Plaintiff also argues that the ALJ failed to consider his combined physical and mental impairments in deciding that his impairments did not equal listing § 12.04. The ALJ merely listed the back impairments he found severe at step two and stated that he considered the combined effect of plaintiff's alleged impairments at step three. Although the ALJ did not, but should have, made detailed findings at steps two and three, see Clifton v. Chater, 79 F.3d 1007, 1009 (10th Cir. 1996); Kepler v. Chater, 68 F.3d 387, 391 (10th Cir. 1995), he did evaluate all of the evidence and make specific findings relating to steps two and three at step four, see Hinkle v. Apfel, 132 F.3d 1349, 1352 (10th Cir. 1997) ("step four requires a more detailed analysis of the claimant's impairments than is required at step two"). The record supports the ALJ's findings at step four, as well as his conclusions at steps two and three. Accordingly, we conclude substantial evidence supports the ALJ's conclusion that plaintiff's mental impairment, either alone or in combination with his other impairments, does not meet or equal the requirements for presumptive disability under listing § 12.04. Also, we conclude the ALJ correctly determined at step two that plaintiff does not suffer from a severe mental impairment.
If we disagree with his step three argument, plaintiff argues that the ALJ erred at step four in failing to recognize the impact his mental impairment has on his ability to perform his past work. Plaintiff believes that his combined physical and mental impairments preclude him from performing his past work.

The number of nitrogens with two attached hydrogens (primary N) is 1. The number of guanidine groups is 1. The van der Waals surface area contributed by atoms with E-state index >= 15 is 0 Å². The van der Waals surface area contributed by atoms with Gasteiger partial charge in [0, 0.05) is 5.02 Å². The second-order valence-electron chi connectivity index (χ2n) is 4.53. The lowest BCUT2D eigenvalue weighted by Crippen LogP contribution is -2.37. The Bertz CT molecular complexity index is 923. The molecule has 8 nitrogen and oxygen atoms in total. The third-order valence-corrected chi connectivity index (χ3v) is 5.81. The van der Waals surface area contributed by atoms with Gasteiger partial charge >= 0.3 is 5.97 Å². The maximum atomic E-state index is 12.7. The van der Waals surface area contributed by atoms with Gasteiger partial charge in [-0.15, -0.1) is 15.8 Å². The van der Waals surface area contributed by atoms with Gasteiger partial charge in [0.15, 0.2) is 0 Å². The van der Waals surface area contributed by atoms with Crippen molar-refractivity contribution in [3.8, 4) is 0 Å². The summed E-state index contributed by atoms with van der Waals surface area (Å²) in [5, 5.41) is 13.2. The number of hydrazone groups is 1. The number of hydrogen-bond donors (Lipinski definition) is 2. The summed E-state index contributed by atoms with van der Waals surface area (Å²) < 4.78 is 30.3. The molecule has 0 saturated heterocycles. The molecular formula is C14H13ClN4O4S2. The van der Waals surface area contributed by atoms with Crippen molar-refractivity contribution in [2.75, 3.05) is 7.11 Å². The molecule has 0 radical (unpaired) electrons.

Contrary to plaintiff's argument, the ALJ considered plaintiff's mental impairment, along with any alleged physical impairments, at step four. Plaintiff, however, failed to prove that his impairments precluded him from performing his past relevant work as a cashier. See Henrie v. United States Dep't of Health & Human Servs., 13 F.3d 359, 360 (10th Cir. 1993) (recognizing claimant has burden of proof at step four). Accordingly, we conclude substantial evidence supports the ALJ's determination that plaintiff can perform his past relevant work as a cashier.
The judgment of the United States District Court for the Western District of Oklahoma is AFFIRMED.
Entered for the Court
Monroe G. McKay
*. This order and judgment is not binding precedent, except under the doctrines of law of the case, res judicata, and collateral estoppel. The court generally disfavors the citation of orders and judgments; nevertheless, an order and judgment may be cited under the terms and conditions of 10th Cir. R. 36.3.
**. Honorable Wesley E. Brown, Senior District Judge, United States District Court for the District of Kansas, sitting by designation.
1. Plaintiff filed his application for benefits on June 23, 1993, alleging disability since March 6, 1992. The ALJ determined that because plaintiff had failed to appeal an earlier denial of benefits dated February 11, 1993, and no reason existed to reopen the earlier application, the earlier denial was res judicata to the issue of disability before February 11, 1993. Plaintiff does not contest this determination. Moreover, we lack jurisdiction to review the Commissioner's refusal to reopen and his determination that the earlier denial was res judicata. See Brown v. Sullivan, 912 F.2d 1194, 1196 (10th Cir. 1990).
2. This court has recognized that this form hampers this court's and the ALJ's review, because it does not match the requirements of § 12.04B and the PRT form. See Cruse v. United States Dep't of Health & Human Servs., 49 F.3d 614, 618, 619 n.3 (10th Cir. 1995); Hargis v. Sullivan, 945 F.2d 1482, 1488 (10th Cir. 1991).
3. Although we cannot be certain, it is reasonable to assume Dr. Krueger did not define "fair" in his narrative in the technical way that it is defined on the form.